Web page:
Saturday, February 28 was National Rare Disease Day. Even though CdLS is not considered a disease, National Rare Disease Day is used to recognize all rare diseases and/or syndromes that children and adults around the world are diagnosed with and living with every day. I have met many special families that have children affected by many different diseases or syndromes that I have never even heard of. Their struggles have touched my heart and I wish the best for their children and their search for cures. The following is something I wrote and submitted to Marie at the CdLS Foundation to share with the National Organization for Rare Disorders in observance of this day.
Our son Joey was born in 2004 with a rare genetic condition called Cornelia de Lange Syndrome, commonly referred to as CdLS. CdLS is a congenital syndrome, meaning it is present from birth. The exact incidence in unclear, but CdLS is thought to occur in approximately 1 in 10,000 live births. Common characteristics include: low birth weight, slow growth, small stature, and small head size. Typical facial features include thin eyebrows (which frequently meet midline), long eyelashes, a short upturned nose, and thin downturned lips. Personally, they are among the most beautiful children I have ever seen. Medical conditions include but are not limited to gastroesophageal reflux, seizures, feeding difficulties, eye problems, hearing loss, behavioral issues and developmental delays.
Unlike some other conditions or syndromes, we had no idea there was anything wrong with Joey until our doctor approached us the day after he was born. And from that day on, our lives changed dramatically. Therapy sessions, doctor visits and special education serevices have become our lives ~ our normal. Although Joey has CdLS, we are fortunate that he does not have a lot of the medical issues that can and do go along with it. Joey attends preschool 4 days a week, physical and occupational therapy twice a week and also speech therapy twice a week. He participates in equine (horseback riding) therapy once a week from May through October. Joey has two older brothers and has been to many baseball, football and basketball games. He also has two younger sisters that he loves to torment. We get an immense amount of information and support from the CdLS Foundation and do what we can to raise awareness about CdLS. We traveled to Chicago last summer to attend our first CdLS National Conference. It was so great to meet other families with children who also have CdLS. It was definately a life changing experience.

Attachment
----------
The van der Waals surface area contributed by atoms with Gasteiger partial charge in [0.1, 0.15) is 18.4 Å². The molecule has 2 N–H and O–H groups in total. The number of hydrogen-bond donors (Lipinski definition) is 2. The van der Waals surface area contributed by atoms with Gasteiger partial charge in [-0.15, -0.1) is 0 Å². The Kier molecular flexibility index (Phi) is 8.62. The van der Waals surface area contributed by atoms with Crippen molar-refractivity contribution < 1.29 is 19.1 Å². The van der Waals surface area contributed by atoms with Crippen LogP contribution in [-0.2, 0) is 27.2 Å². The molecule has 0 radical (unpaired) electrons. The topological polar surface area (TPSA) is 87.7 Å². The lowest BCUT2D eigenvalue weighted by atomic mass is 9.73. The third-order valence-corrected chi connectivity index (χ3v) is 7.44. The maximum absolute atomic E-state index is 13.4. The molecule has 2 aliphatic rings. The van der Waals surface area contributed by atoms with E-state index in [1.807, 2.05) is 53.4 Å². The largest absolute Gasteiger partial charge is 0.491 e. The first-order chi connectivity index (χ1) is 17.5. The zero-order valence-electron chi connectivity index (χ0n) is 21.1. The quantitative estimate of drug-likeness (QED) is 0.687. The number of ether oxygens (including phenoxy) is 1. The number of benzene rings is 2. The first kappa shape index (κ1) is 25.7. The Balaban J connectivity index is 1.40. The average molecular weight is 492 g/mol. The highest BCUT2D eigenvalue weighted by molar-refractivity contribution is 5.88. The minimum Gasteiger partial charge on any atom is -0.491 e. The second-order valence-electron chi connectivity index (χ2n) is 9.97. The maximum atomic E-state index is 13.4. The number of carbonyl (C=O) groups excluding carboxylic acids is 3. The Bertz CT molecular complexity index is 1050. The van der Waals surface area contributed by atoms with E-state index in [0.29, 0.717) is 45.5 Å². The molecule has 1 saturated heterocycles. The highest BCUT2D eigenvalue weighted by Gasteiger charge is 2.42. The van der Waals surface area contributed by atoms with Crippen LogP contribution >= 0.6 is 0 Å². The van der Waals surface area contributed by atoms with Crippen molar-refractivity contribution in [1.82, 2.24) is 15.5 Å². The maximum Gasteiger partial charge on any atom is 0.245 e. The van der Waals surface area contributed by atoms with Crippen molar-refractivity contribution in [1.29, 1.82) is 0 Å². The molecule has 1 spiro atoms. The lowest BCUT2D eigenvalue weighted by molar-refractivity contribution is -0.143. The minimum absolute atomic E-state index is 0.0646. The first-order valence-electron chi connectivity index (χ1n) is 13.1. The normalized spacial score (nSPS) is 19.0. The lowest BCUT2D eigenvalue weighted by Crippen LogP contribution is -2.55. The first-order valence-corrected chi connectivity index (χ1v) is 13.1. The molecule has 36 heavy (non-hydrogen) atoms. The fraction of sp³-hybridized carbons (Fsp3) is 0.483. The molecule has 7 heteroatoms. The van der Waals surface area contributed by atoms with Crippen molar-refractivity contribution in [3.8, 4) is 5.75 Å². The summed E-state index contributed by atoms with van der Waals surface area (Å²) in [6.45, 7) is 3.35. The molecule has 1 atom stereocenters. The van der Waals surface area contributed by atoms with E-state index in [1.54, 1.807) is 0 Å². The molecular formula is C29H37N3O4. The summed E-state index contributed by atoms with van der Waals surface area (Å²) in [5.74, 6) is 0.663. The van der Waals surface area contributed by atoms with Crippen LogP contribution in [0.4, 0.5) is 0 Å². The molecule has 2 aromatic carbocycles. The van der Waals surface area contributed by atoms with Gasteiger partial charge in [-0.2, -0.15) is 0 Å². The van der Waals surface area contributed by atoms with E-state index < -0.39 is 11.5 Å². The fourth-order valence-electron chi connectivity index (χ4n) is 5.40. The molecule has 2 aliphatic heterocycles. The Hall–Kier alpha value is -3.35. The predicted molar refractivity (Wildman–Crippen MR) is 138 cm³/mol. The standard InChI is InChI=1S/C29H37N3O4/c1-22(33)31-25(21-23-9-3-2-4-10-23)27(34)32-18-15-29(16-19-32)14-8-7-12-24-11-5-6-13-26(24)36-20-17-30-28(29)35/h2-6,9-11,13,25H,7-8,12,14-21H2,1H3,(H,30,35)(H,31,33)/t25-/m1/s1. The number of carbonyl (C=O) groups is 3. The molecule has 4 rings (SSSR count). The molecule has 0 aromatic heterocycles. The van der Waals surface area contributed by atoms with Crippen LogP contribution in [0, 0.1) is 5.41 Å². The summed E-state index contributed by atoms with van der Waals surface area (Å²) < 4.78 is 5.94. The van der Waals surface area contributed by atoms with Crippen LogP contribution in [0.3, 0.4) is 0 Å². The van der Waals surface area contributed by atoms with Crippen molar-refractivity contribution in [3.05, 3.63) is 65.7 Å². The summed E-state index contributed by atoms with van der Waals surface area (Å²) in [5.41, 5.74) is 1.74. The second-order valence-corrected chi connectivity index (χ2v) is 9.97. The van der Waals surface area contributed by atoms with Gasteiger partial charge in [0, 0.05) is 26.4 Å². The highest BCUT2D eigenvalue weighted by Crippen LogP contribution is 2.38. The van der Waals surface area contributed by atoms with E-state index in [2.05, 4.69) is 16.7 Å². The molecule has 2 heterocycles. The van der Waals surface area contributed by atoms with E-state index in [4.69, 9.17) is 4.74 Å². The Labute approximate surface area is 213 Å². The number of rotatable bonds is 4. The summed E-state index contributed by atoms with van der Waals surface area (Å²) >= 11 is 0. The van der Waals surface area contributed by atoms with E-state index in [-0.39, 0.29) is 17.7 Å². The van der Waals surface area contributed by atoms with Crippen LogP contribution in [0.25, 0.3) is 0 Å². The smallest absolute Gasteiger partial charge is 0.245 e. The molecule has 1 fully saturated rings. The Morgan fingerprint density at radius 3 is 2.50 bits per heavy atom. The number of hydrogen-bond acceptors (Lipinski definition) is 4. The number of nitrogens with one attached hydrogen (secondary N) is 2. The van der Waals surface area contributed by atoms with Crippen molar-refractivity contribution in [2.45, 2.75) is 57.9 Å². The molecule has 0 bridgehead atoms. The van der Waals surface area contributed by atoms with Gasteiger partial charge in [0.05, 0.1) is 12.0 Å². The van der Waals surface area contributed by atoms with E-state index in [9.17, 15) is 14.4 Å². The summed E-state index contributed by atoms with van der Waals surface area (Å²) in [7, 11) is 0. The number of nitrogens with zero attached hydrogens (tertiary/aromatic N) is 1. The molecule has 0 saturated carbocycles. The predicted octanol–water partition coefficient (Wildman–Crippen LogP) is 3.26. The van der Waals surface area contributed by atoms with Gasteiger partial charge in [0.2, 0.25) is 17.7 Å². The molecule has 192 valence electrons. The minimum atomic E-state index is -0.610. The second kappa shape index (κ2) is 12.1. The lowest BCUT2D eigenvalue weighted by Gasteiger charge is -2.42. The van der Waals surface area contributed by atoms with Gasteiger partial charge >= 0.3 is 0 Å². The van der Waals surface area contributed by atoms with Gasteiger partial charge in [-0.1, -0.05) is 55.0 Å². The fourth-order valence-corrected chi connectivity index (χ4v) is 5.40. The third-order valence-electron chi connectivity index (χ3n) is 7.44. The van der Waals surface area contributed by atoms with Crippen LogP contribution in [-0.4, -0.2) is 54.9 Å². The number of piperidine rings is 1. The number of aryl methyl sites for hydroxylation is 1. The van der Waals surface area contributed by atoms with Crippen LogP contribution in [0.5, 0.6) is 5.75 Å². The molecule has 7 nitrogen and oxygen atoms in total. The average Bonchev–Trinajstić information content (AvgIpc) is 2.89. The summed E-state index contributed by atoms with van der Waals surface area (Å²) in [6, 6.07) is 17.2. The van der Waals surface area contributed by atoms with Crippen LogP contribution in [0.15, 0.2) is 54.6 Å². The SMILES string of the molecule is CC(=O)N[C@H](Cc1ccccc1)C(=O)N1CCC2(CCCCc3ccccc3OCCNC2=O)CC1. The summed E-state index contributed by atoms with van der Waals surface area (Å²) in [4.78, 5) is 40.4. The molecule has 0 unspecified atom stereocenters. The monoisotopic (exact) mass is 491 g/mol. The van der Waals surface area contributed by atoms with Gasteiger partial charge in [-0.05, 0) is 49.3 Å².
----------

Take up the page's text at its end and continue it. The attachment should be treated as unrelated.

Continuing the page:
The last 5 years have been quite a journey. We have had to learn to watch carefully for the many signs we have encountered on the road we are now traveling. We have had to obey many detour, yield and caution signs, as well as watch for forks in the road, road blocks and dangerous curves. But you know what? We wouldn't change a thing. There have been so many wonderful people enter our lives because of Joey. People we probably otherwise would not have met. And now everyone that helps Joey is such a big part of our lives we don't know what we would do without them. Joey has taught us many things ~ patience, understanding and the true meaning of unconditional love. So even though we never know what a day will bring, we take one day at a time, hour by hour, minute by minute. And marvel at all the great things Joey is learning how to do.
For more information, please check out National Organization for Rare Disorders.